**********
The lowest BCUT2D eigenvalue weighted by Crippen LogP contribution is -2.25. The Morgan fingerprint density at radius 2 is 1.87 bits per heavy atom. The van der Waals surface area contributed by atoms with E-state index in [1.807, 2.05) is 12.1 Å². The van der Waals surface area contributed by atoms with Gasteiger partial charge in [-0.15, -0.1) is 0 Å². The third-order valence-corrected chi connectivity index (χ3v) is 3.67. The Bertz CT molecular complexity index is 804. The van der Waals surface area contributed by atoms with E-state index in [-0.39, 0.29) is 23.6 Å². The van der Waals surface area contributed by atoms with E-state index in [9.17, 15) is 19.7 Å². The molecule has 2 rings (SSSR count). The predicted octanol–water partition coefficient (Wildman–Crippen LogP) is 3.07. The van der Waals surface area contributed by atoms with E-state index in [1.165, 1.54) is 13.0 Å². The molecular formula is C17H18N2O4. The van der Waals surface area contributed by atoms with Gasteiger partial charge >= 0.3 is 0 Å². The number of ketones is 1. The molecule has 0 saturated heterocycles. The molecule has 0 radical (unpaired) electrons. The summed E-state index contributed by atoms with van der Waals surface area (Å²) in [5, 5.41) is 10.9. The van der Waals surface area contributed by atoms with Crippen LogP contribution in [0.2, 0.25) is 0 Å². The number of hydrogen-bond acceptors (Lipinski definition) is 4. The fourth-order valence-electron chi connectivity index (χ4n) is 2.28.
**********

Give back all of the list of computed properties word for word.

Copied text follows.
The lowest BCUT2D eigenvalue weighted by Crippen LogP contribution is -2.25. The Morgan fingerprint density at radius 2 is 1.87 bits per heavy atom. The van der Waals surface area contributed by atoms with E-state index in [1.807, 2.05) is 12.1 Å². The van der Waals surface area contributed by atoms with Gasteiger partial charge in [-0.15, -0.1) is 0 Å². The third-order valence-corrected chi connectivity index (χ3v) is 3.67. The Bertz CT molecular complexity index is 804. The van der Waals surface area contributed by atoms with E-state index in [-0.39, 0.29) is 23.6 Å². The van der Waals surface area contributed by atoms with E-state index in [9.17, 15) is 19.7 Å². The molecule has 2 rings (SSSR count). The predicted octanol–water partition coefficient (Wildman–Crippen LogP) is 3.07. The van der Waals surface area contributed by atoms with E-state index in [1.165, 1.54) is 13.0 Å². The molecular formula is C17H18N2O4. The van der Waals surface area contributed by atoms with Gasteiger partial charge >= 0.3 is 0 Å². The number of ketones is 1. The molecule has 0 saturated heterocycles. The molecule has 0 radical (unpaired) electrons. The summed E-state index contributed by atoms with van der Waals surface area (Å²) in [5, 5.41) is 10.9. The van der Waals surface area contributed by atoms with Crippen LogP contribution in [0.2, 0.25) is 0 Å². The number of hydrogen-bond acceptors (Lipinski definition) is 4. The fourth-order valence-electron chi connectivity index (χ4n) is 2.28.